Tuesday Dinner: Orrechiette with chopped tomatoes

Liverpool, N.Y., specifically the southern part of the suburb outside of the village, during the latter part of the 20th century was an Italian-American enclave. Syracuse had long been a magnet for Irish and Italian immigrants their children settled in the suburbs. Liverpool was particularly attractive during the 1960s, 70s and 80s with the massive General Electric plant that employed thousands of people (including my mother), good schools, a bounty of land and a relatively close proximity to the city’s Northside.

Having a vowel at the end of your last name was not out of the ordinary. Our upbringings were certainly different than those of our Anglo friends. Certainly none of the Murphys or McDowells were bringing Nutella sandwiches for lunch or Thermoses of minestrone. Our leftover pasta didn’t come from a can either.

Speaking of pasta, we ate it twice, sometimes three times a week in our house. The sauce was homemade, usually a meat-flavored sauce made with short ribs, and served with meatballs that had been fried and made with more eggs, cheese and fatty ground beef than I even care to remember. My father’s father farmed a large chunk of land in the Fairmount area of Syracuse and would send bushels of tomatoes, onions, garlic and whatnot to the house. Labor Day weekend for a number of years meant the awful smell of tomatoes being crushed in the garage. My mother and her mother would run tomatoes through a crusher, making their own base for sauces. Some would get frozen. Some would get canned. Some would be sent to other relatives houses. When the machine broke in the mid-to-late 1980s, that practice went away. Instead, my mother would make her own puree, peeling and seeding tomatoes one by one and running them through the blender.

I’m not that adventurous. Yes, from time to time, I will buy fresh tomatoes and make my own base for sauce, but time is a significant factor. So, Furmano’s is my friend. Their tomatoes are by and large the best of the best. Cora’s tomatoes are also quite good.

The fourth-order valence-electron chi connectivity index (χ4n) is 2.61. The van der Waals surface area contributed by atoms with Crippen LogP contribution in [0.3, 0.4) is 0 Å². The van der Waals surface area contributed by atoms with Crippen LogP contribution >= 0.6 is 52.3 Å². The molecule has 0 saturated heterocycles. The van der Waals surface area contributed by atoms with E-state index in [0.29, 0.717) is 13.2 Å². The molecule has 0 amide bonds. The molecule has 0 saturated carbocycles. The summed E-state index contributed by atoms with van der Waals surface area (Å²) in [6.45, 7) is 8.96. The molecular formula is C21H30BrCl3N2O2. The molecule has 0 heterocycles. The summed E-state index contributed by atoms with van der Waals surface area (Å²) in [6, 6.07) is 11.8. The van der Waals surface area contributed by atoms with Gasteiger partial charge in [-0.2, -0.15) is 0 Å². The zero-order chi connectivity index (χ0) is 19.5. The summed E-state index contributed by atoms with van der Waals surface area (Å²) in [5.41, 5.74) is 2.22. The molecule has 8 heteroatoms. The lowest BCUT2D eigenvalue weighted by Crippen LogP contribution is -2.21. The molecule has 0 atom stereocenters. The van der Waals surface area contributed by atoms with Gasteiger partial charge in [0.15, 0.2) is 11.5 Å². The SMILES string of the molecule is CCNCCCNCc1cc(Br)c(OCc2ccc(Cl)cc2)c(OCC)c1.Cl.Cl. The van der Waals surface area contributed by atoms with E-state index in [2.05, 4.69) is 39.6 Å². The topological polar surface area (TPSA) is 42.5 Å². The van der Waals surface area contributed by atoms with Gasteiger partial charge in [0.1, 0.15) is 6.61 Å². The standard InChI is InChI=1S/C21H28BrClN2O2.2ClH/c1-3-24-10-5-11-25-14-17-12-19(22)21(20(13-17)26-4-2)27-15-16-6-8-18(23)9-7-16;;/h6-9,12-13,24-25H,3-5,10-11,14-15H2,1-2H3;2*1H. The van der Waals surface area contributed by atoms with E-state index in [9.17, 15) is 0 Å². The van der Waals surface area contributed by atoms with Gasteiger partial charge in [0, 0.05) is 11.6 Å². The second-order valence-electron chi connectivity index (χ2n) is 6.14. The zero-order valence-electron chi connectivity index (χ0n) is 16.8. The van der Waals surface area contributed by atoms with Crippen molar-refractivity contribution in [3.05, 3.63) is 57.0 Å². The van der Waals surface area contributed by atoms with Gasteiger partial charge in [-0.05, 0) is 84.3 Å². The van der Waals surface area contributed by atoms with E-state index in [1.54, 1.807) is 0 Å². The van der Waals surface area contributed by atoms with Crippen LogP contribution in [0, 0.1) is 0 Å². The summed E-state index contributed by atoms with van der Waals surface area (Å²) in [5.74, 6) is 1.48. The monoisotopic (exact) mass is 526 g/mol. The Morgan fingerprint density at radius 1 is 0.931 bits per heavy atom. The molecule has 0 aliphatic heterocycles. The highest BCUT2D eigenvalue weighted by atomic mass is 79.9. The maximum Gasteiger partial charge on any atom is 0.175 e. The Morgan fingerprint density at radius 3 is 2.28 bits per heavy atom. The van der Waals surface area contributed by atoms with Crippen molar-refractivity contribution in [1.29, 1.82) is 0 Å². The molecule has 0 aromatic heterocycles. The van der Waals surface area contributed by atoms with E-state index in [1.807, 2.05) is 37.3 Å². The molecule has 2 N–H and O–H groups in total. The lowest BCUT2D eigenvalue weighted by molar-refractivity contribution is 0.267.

What canned tomatoes look like when you set them free

Last night’s dinner incorporated my favorite pasta, orrechiette, with chopped tomatoes. The plum tomatoes at Wegmans didn’t look all that great last night, so I opted for the whole canned variety. They performed well, given the circumstance. The key to making this work is to buy canned tomatoes that are not preseasoned. Tomatoes, salt, juice. That’s it. No basil, parsley, garlic or “herbs.” I find it easiest to cut the tomatoes in the can; it’s less of a mess and you can use the can’s walls for leverage. If you choose, strain the tomatoes, reserving the juice, and chop them up on a cutting board.

Orrechiette with Chopped Tomatoes

  • 1# orrechiette (Wegmans just started making their own; Delverde is quite nice as well)
  • 1 28 oz. can of whole peeled tomatoes
  • 2 cloves garlic, minced
  • 1 tb fresh basil, or 1 tsp dried
  • 1 tb fresh parsley, or 1 tsp dried
  • red wine
  • olive oil
  • sugar
  • salt
  1. Heat a medium-sized sauce pan over medium-high until its clear that it is hot to the touch. Add olive oil to pan. When it begins to shimmer, add garlic. Using a wooden spoon, mix the oil and garlic together to a good marriage of the flavors.
  2. Take your open can of tomatoes and, using a steak knife, cut the tomatoes while they are in the can. You don’t have to be exact. Drag the knife through in a slicing motion to chop them into smaller pieces.
  3. Before the garlic begins to brown, add tomatoes with the juice, herbs and a healthy glug of dry red wine (I used pinot noir). Use your wooden spoon to mix this together. Add a sprinkle of salt if you’d like. Bring to a boil, reduce heat to medium-low, cover and allow to simmer for about 20 minutes. You’ll want to reduce the liquid by about half.
  4. Bring the pan of pasta to a boil and cook according to the directions. Before draining the pasta, use a soup ladle and add 1-2 ladles of pasta water to the sauce. Give the sauce a taste and adjust with salt and sugar to your liking.
  5. Serve the sauce over the pasta and toss together. If you’d like, add a liberal sprinkling of grated parmigiano reggiano and toss before serving.


Incidentally, a sick visit to the doctor’s for my daughter meant that Wednesday dinner was pizza. Unexciting but tasty all the same.

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